Imagine: a super tiny robot equipped with the technology to enter your body and figure out exactly what is wrong, and then even deliver a drug/DNA straight to where it is needed. This is what Sumeyra daydreamed about as a teenager, making sketches in her notebooks of nano-robots as medical heroes. Then one day in her sophomore year at Istanbul University, she attended a seminar that changed everything. “They were talking about nanoparticles and nano-robots, and they showed the same images that I had been drawing myself! I thought, there it is! That’s what I want to do.”
Armed with the information she needed to turn her dreams into reality, Sumeyra immersed herself in nanotechnology. She read countless papers, talked to her professors in Yeditepe University, and eventually reached out to her current PI, Professor Kotov. He invited her to travel from her home in Turkey to his lab here at the University of Michigan to work with him for 3 months. “I remember every detail like it was yesterday, I had such a great time here.” Sumeyra’s eyes light up when she talks about her work, and her smile is contagious.
Her hard work and passion paid off as she was awarded the prestigious Turkish Ministry of Education Scholarship, allowing her to dive into her graduate studies at the University of Michigan. As luck would have it, her husband received the same scholarship. Together they courageously dedicated themselves to rigorous research training in a new country and a different language. “Being in another country and not speaking your own language is hard, especially being far away from your family. I’m glad I came here with my husband, I cannot imagine if I came here alone.”
Now Sumeyra has completed both her Master’s degree and her qualifying exam, and is the proud mother of two-year-old Talha. Every day she expertly structures her time so that she can efficiently complete her experiments in time to pick him up from daycare, just 6 minutes away from her lab. Talha loves animals, especially feeding the squirrels. “I taught him sign language so that he could communicate with us from 9 months old,” Sumeyra smiles, tapping her knuckles together in the sign for squirrel—one of her son’s favorite signs. “It made him calmer, because he’s able to tell us what he wants.” In her spare time when she’s not playing with her son, Sumeyra enjoys swimming, pilates, being in nature, or relaxing her mind with a good book. She especially loves reading about child development, picking up tricks on encouraging healthy eating habits, potty training techniques, and child psychology.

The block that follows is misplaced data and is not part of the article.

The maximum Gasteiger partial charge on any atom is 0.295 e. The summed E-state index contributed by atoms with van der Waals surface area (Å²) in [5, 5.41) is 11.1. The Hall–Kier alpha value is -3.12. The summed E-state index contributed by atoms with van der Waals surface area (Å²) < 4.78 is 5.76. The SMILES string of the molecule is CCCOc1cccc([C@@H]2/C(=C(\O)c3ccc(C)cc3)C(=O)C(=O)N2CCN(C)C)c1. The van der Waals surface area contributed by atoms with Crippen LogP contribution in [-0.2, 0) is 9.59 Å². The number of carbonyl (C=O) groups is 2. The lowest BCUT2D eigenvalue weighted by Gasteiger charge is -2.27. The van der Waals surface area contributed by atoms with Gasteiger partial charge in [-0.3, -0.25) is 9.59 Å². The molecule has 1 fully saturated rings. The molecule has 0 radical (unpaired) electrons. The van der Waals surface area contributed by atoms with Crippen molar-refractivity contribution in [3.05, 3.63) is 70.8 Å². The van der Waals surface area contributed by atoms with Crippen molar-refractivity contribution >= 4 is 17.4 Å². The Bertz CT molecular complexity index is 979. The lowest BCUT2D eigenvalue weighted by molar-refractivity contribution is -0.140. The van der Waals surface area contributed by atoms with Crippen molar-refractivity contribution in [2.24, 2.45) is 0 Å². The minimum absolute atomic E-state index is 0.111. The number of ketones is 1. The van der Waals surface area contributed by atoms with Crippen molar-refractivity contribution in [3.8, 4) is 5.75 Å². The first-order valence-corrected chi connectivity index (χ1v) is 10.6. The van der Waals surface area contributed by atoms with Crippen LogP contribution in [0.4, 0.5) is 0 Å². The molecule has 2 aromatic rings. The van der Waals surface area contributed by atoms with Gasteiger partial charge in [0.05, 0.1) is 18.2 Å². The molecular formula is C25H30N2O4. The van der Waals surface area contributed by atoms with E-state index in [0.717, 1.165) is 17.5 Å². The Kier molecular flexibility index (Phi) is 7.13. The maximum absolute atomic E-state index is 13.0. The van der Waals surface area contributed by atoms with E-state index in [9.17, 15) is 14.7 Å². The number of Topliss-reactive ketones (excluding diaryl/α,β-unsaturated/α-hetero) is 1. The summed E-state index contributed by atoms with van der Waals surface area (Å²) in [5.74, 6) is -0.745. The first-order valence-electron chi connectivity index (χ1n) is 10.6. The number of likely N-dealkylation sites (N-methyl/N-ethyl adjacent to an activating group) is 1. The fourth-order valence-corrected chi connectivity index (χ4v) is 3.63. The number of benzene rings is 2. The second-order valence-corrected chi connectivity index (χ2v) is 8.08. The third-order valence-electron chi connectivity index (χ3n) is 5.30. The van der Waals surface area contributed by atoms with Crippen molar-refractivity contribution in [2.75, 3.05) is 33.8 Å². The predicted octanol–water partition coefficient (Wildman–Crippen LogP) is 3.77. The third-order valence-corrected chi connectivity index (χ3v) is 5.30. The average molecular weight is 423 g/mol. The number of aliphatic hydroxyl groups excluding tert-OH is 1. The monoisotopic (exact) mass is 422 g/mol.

I’m not sure how she finds the time, but Sumeyra is an active member of the University of Michigan community. Last year she served as an Outreach Co-Chair for the Graduate Rackham International (GRIN) student organization, where she helped organize events such as an outing to the Trampoline Park, the Graduate Student Appreciation Week with Rackham Student Government, and movie nights. This year she is looking forward to serving as GRIN’s Professional Development Co-Chair. She is also an active member of Society for Biomaterials (SFB) Univeristy of Michigan Student Chapter and is currently helping to organize SFB Day, which will be hosted here at UM next fall. Last fall she served as the Engineering in Biological Systems Session Chair for the UM Engineering Graduate Symposium and earned 1st place for her research poster in the Tissue, Cellular, and Biomolecular Engineering Session. She is also an active member of GradSWE, and has especially enjoyed the Female Faculty Mixers, where she picked up useful tips on writing amidst a busy schedule. As Sumeyra adeptly manages her work-life balancing act, she is grateful for her PI’s kindness and understanding, and most of all for the loving support of her family, whom she Skypes with every night over dinner.
Once she and her husband complete their doctoral studies, they will return to Turkey to be professors as part of their scholarship contract. She will be faculty at Bursa Technical University, in a town outside of Istanbul that she describes as somewhat like Ann Arbor. There, Sumeyra hopes to establish collaborations between Turkey and the United States to continue her work in nanotechnology. As the medical field advances and gene therapy inches ever closer, Sumeyra’s work may well play an integral part in effective gene therapy delivery. One thing is clear: Sumeyra’s relentless passion is an inspiration, and we are proud to have her as an outstanding member of the GradSWE community.
When you think of our GradSWE community, who comes to mind? Nominate them for the GradSWE Member Spotlight here!